German teen charged with planning far-right bombing at his school

Prosecutors say suspect assembled arsenal of explosives and weapons in his home in country’s west in order to kill ‘teachers and a larger number of pupils’

Police officers carry objects, including several stabbing weapons and spears, from the suspect's home in Essen, Germany, May 12, 2022. (David Young/dpa via AP)
Police officers carry objects, including several stabbing weapons and spears, from the suspect's home in Essen, Germany, May 12, 2022. (David Young/dpa via AP)

BERLIN — German prosecutors on Tuesday said they had charged a 17-year-old boy with allegedly planning a school bomb attack in May that was only narrowly avoided when he was arrested the day before.

The suspect, named as Jeremy R., planned the “right-wing extremist motivated attack” on a school he attended in the city of Essen using explosives and various other weapons, federal prosecutors said in a statement.

“Teachers and a larger number of pupils were to be killed” in the massacre planned for May 13, they said.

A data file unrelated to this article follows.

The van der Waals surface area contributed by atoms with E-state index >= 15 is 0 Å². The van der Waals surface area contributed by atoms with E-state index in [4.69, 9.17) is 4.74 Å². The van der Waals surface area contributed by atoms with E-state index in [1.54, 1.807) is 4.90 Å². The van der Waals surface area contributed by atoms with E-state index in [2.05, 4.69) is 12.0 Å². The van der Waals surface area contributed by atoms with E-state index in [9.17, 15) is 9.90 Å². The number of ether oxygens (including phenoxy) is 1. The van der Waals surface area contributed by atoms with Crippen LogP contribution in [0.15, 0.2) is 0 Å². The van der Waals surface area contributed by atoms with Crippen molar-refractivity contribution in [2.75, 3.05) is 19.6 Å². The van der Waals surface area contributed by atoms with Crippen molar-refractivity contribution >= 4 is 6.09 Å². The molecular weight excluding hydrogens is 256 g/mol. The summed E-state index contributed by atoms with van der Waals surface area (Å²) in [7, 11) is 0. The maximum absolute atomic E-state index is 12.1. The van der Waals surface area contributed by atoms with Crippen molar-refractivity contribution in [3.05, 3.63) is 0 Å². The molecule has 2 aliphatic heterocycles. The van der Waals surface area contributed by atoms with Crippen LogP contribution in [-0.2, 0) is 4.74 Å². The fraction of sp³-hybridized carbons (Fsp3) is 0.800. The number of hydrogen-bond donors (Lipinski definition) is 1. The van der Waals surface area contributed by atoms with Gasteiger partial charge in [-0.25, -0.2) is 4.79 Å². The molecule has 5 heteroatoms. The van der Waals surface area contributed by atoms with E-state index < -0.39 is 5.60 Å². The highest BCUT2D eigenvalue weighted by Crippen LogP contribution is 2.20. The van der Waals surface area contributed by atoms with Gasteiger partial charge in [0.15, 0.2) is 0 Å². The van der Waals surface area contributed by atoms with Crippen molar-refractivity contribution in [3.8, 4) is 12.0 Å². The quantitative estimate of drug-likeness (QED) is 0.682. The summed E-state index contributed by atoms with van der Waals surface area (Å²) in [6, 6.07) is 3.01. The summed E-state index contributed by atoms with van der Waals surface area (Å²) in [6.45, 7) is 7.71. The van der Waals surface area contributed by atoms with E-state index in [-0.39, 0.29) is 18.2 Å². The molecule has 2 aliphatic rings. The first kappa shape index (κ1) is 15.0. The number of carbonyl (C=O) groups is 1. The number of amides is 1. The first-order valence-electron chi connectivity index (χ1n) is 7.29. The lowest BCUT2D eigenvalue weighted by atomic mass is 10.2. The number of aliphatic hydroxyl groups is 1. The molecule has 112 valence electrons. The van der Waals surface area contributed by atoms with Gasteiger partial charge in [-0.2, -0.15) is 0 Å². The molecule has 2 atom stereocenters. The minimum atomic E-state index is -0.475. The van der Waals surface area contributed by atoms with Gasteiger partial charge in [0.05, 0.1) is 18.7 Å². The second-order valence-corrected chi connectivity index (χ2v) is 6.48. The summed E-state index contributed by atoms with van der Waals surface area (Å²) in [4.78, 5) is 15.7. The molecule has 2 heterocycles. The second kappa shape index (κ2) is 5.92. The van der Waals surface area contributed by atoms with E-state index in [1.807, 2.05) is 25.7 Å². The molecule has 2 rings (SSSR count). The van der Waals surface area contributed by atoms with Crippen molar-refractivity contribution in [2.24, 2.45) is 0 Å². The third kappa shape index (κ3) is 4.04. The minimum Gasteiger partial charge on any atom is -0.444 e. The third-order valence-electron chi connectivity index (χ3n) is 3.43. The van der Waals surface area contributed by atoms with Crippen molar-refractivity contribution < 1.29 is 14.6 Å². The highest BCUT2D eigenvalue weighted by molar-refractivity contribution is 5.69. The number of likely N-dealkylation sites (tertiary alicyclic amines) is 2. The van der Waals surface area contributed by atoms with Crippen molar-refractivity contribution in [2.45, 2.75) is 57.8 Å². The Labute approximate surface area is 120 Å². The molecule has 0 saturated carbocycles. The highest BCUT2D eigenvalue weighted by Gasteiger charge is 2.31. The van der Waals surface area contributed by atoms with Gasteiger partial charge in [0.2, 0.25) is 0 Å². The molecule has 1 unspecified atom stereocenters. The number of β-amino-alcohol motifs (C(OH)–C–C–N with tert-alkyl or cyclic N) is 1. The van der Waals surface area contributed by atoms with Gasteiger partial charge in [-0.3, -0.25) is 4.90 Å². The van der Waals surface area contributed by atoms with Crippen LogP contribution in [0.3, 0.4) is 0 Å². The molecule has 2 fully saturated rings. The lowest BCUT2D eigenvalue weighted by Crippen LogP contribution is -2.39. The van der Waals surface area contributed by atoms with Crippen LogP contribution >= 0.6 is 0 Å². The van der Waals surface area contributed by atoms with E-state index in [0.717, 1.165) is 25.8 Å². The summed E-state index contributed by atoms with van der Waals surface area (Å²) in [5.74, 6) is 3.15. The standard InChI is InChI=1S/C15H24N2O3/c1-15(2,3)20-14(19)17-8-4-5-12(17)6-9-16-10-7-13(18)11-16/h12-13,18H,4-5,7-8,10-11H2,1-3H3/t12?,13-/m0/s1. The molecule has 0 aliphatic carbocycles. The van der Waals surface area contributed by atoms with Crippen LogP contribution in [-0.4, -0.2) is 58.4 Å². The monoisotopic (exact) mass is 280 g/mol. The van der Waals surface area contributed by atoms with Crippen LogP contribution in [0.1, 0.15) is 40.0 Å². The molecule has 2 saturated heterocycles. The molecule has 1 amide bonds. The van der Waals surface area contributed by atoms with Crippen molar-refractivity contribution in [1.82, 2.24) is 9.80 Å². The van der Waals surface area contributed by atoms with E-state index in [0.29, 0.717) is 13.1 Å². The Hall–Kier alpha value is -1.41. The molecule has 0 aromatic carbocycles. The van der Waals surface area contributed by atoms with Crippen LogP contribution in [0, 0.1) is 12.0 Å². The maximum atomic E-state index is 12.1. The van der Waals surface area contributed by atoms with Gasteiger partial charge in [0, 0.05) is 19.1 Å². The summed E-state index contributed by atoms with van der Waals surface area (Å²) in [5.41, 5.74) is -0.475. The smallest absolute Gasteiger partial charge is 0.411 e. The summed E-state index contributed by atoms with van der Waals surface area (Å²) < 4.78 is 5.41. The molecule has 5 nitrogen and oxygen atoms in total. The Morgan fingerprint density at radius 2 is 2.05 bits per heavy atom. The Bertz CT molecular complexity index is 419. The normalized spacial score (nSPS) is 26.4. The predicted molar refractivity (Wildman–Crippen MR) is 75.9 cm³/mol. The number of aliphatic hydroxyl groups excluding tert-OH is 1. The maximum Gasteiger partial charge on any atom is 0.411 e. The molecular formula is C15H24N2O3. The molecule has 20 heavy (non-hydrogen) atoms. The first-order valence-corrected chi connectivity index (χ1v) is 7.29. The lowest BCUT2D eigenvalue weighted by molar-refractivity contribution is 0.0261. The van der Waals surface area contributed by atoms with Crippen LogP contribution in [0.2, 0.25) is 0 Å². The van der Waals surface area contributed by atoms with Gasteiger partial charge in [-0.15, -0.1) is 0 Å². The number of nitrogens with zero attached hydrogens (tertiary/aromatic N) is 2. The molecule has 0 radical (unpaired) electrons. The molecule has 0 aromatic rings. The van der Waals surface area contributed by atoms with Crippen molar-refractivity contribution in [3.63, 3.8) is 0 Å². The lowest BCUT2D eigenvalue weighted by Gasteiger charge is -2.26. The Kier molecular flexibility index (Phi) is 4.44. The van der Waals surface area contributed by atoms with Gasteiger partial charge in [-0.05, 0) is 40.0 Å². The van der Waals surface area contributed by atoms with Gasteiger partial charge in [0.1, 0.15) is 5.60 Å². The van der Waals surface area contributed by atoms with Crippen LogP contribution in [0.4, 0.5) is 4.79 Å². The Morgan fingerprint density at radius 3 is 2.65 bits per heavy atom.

Jeremy R., who was 16 at the time of his arrest, had allegedly acquired the necessary materials to assemble pipe bombs and obtained information on the internet about how to build them.

He had also assembled weapons including knives, brass knuckles, machetes, crossbows and arrows as well as firearms, the prosecutors said.

Police in Essen stormed the teen’s room overnight on May 12, uncovering anti-Semitic and anti-Muslim materials as well as his own writings which suggested he was suffering from serious psychiatric problems.

Illustrative – Police gather near the crime scene following a shooting attack on the campus of the University in Heidelberg, southwestern Germany, January 24, 2022. (Daniel Roland/AFP)

Investigators at the time said they had been tipped off by another teen who informed them that the young man “wanted to place bombs in his school,” located about 800 meters (875 yards) from his home.

School massacres are relatively rare in Germany, which has some of the strictest gun laws in Europe.

But a recent spate of incidents has rattled the country.

A few days after Jeremy R. was arrested, a 21-year-old gunman opened fire at a secondary school in northern Germany, badly injuring a female member of staff before being arrested.

In January, an 18-year-old student opened fire in a lecture hall at Heidelberg University in southwestern Germany, killing a young woman and injuring three others before fleeing the scene and turning the weapon on himself.

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